Baby Blue and other songs that take me back to special people and places

patti dawn swansson

So, I stepped out of the shower the other morning and I could hear country legend George Strait crooning. The song was Baby Blue and I immediately thought of my beautiful daughter, Krystal.

Baby Blue was her favorite song for a time. Mine too.

Hearing it again served as a sweet reminder how music, perhaps more than anything else, links us to the special people and places that enrich our lives. Specific songs take us to a specific person, or to a specific place. This is the list of select songs that do that for me, and the people and places I recall warmly when I hear them.

Baby Blue, George Strait: I cannot hear this tune without thinking of Krystal.

If I Fell, The Beatles: Lynn, first high school crush.

Blue Eyes Crying In the Rain, Willie Nelson: Heather, owner of The Toad in Osborne Village in Winnipeg. We’d have what we called “Willie Nights” when the barman played nothing but Willie Nelson tunes after closing. Heather and I would dance.

Dance with My Father, Luther Vandross: Terry. This was played at the memorial service for his father.

Fanny Be Tender, Bee Gees: Colleen, my lifelong crush. She was 21 and married, I was an 18-year-old kid when we met. Nothing ever happened, but I wanted it to.

You Needed Me, Anne Murray: Colleen, Part II. I’m still crushing on her after all these years.

Lady, Kenny Rogers: Sheila, a special, amazing, beautiful woman. What was I thinking when I left her?

Songs of Life, Neil Diamond: Sheila, Part II. And I still don’t know what I was thinking when I left her.

Pretty Woman, Roy Orbison: Sheila, Part III. Obviously, I wasn’t thinking when I left her. Dumb, dumber and dumbest.

Stormy Monday, Eric Clapton (or any great blues singer): Rhonda, another ex. My goodness, that woman had a voice. I heard her sing this in Brandon shortly after we began dating, and I was blown away.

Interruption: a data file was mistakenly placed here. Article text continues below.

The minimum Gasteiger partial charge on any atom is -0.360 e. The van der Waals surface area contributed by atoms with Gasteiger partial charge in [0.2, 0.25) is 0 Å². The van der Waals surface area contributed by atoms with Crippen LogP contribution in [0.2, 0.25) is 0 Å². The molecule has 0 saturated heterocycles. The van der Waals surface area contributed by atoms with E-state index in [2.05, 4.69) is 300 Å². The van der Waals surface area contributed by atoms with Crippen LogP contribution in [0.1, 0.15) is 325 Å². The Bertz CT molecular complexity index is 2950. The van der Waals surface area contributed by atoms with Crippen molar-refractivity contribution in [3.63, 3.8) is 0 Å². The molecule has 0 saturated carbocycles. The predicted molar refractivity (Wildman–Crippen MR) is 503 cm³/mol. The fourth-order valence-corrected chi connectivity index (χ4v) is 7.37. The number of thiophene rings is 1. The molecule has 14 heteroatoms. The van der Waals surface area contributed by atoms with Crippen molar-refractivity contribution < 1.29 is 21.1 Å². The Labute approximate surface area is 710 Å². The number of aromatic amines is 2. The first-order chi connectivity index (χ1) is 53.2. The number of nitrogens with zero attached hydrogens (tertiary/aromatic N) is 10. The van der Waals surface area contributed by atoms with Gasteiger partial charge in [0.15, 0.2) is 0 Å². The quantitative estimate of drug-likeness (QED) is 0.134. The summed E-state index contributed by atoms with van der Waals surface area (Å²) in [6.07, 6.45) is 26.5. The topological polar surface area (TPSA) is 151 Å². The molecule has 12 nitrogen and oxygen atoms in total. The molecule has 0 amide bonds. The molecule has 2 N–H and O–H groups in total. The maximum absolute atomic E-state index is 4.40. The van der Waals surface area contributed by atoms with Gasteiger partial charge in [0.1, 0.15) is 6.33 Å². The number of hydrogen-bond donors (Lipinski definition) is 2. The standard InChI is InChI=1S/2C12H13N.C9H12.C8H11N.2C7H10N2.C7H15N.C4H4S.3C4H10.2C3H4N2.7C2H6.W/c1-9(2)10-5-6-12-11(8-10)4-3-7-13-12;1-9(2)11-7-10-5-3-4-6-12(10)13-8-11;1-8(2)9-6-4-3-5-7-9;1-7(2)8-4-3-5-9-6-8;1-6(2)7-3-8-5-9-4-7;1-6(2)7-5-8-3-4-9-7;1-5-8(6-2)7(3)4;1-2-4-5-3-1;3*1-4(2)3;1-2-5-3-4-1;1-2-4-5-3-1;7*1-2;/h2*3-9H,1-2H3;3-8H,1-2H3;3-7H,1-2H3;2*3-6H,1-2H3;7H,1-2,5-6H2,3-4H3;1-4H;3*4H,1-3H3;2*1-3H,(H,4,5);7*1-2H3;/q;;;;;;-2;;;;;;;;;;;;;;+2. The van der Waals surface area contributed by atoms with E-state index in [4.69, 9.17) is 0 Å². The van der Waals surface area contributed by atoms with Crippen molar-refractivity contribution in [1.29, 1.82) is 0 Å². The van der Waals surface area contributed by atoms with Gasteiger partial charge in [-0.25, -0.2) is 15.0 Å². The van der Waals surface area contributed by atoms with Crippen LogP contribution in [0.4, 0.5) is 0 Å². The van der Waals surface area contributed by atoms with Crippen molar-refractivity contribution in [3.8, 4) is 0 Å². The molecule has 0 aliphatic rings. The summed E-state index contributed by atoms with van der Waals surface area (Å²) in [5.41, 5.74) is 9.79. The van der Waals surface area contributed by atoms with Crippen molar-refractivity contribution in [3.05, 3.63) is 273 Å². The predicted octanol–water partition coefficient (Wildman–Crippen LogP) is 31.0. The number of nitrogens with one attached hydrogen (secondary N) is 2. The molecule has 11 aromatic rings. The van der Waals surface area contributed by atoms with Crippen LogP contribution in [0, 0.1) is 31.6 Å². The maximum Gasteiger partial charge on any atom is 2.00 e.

Since I Fell for You, Barbra Streisand (or any of the great lady singers): Rhonda, Part II. She sang this for me in the lounge at the downtown Sheratan in Winnipeg. I was gobsmacked.

New York, New York, Frank Sinatra: Joan was my landlady when I first moved to Toronto in early 1980s. Great friend.

Imagine, John Lennon: Stephanie was a lady from Liverpool whom I met the night John Lennon died.

From This Moment On, Shania Twain: This was played at the first same-sex marriage I attended, for Rob and Derek. Rob left us a few years ago, but I always think of him and Derek when Shania sings this tune.

Girl from the North Country, Bob Dylan and Johnny Cash: My brother Mick. It’s the first song on the Bob Dylan classic Nashville Skyline. I gave that album to Mick long ago and he’s been a Dylan-ite ever since.

I Cross My Heart, George Strait: I always think of Harley Tucker, a fictional character and Strait’s love interest in the movie Pure Country, when I hear this song. I’d like a girl just like her.

Old Friends, Waylon and Willie: Johnny Murphy, late DJ at CFRY in Portage la Prairie, once took an article I wrote and read it verbatim on his show, playing the various tunes I mentioned in the piece. They included Old Friends. Then, when our mutual friend Friar Nicholson died, I played this song all morning.